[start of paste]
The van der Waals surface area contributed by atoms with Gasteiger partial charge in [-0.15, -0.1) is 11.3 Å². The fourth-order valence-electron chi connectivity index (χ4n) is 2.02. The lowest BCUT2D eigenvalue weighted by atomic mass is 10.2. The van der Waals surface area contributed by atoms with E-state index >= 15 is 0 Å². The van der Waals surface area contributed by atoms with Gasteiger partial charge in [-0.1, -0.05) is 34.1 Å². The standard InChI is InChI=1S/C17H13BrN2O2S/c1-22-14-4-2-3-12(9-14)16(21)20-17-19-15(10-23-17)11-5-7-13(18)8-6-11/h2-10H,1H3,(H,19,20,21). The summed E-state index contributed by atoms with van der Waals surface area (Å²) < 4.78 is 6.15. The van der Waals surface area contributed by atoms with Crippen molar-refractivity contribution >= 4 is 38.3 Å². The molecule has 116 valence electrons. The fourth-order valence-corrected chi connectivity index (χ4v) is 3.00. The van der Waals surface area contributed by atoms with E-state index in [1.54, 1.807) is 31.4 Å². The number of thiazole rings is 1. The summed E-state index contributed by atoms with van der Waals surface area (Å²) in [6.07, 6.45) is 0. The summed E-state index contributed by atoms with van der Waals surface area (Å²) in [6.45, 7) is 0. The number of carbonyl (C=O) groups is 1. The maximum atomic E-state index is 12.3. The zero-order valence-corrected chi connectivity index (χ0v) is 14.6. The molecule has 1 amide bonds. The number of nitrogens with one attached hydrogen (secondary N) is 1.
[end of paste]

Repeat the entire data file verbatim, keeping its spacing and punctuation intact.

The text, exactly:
The van der Waals surface area contributed by atoms with Gasteiger partial charge in [-0.15, -0.1) is 11.3 Å². The fourth-order valence-electron chi connectivity index (χ4n) is 2.02. The lowest BCUT2D eigenvalue weighted by atomic mass is 10.2. The van der Waals surface area contributed by atoms with E-state index >= 15 is 0 Å². The van der Waals surface area contributed by atoms with Gasteiger partial charge in [-0.1, -0.05) is 34.1 Å². The standard InChI is InChI=1S/C17H13BrN2O2S/c1-22-14-4-2-3-12(9-14)16(21)20-17-19-15(10-23-17)11-5-7-13(18)8-6-11/h2-10H,1H3,(H,19,20,21). The summed E-state index contributed by atoms with van der Waals surface area (Å²) < 4.78 is 6.15. The van der Waals surface area contributed by atoms with Crippen molar-refractivity contribution >= 4 is 38.3 Å². The molecule has 116 valence electrons. The fourth-order valence-corrected chi connectivity index (χ4v) is 3.00. The van der Waals surface area contributed by atoms with E-state index in [1.54, 1.807) is 31.4 Å². The number of thiazole rings is 1. The summed E-state index contributed by atoms with van der Waals surface area (Å²) in [6.07, 6.45) is 0. The summed E-state index contributed by atoms with van der Waals surface area (Å²) in [6.45, 7) is 0. The number of carbonyl (C=O) groups is 1. The maximum atomic E-state index is 12.3. The zero-order valence-corrected chi connectivity index (χ0v) is 14.6. The molecule has 1 amide bonds. The number of nitrogens with one attached hydrogen (secondary N) is 1.